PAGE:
• Theatrical Trailers (HD – 3 in all – 3:00)

Predictably, Joe Bob Briggs’ audio commentary for the film is better than the film itself. Like the commentary for the previous film, it’s both hilarious and informative in a way that only he knows how to provide (old school fans of Monstervision and his new show on Shudder The Last Drive-In fully know what to expect). The Cast Interviews feature Camille Keaton, Jamie Bernadette, Jeremy Ferdman, Jim Tavare, Maria Olsen, and Jonathan Peacy on the set. The Making of is a mostly fly-on-the-wall look at the production, though the cast and crew occasionally speak to the camera as well. The Behind-the-Scenes Footage is more of the same.


  • Deleted Scenes (HD – 7 in all – 9:26)
  • Terry Zarchi’s 8 mm Film Starring Camille Keaton (HD – 2:50)
  • Home Movies: Camille and Meir’s Wedding (HD – 1:53)
  • Trailer (HD – 1:29)

The Deleted Scenes feature seven brief outtakes from the main documentary, including Terry Zarchi addressing the subject of Meir Zarchi and Camille Keaton’s love affair more fully. Since they’re silent, the 8 mm footage and the home movies feature commentary by Terry Zarchi.

Also included is a 46-page insert booklet containing I Spit on Your Grave Liner Notes by Michael Gingold, Day of the Woman: Meir Zarchi’s Ultimate Act of Revenge by Meagan Navarro, a set of Blu-ray credits, posters, and still photographs. Each film is given its own thin amaray case and everything is housed within a sturdy slipcase featuring new artwork. Ronin Flix also provides some swag with this release, including a large cardboard housing with their logo on top to protect the boxset during shipment; a pair of magnets featuring each film’s original poster art; and two posters—one featuring the original poster art for the first film and the other featuring the poster art for the second film on one side and the new artwork for the boxset on the other. It’s worth noting that a few extras from the 101 Films Region B Blu-ray release haven’t been carried over, which includes an extended audio interview with Meir Zarchi, an additional still gallery, and the original film’s Spanish trailer. Minor losses, but worth a mention.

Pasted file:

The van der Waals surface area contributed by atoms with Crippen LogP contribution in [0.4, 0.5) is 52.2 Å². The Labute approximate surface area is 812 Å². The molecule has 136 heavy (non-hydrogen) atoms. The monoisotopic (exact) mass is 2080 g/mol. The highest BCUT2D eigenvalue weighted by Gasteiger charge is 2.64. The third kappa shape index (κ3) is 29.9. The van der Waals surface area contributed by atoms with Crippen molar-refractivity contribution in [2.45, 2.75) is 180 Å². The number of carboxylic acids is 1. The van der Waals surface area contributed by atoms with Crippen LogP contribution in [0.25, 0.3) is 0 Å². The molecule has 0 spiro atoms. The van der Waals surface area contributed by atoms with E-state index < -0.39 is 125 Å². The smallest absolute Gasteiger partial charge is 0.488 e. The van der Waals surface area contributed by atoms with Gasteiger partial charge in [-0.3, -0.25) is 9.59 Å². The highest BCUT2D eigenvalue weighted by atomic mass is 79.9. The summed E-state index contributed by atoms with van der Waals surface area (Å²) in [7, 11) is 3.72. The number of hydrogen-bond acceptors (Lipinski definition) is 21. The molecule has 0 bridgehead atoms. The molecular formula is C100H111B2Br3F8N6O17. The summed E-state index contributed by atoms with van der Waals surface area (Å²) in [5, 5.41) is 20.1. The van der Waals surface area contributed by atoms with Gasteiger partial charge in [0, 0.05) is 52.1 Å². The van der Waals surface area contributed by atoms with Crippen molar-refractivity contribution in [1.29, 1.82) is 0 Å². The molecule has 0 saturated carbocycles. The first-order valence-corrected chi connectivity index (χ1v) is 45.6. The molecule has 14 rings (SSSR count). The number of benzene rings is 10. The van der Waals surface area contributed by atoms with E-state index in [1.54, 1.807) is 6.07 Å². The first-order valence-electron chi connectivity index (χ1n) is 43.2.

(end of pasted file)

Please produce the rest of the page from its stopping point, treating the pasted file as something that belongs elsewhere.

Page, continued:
I Spit on Your Grave is not an easy film to recommend, but there’s much more to it than its exploitative poster and reputation would lead one to believe. Ronin Flix’s amazing boxset release, offering the film and its sequel in top of the line quality, as well as the documentary and extras, is definitely the finest release of the film since the heyday of Elite Entertainment and Anchor Bay.

I Spit on Your Grave (Blu-ray Disc)

- Tim Salmons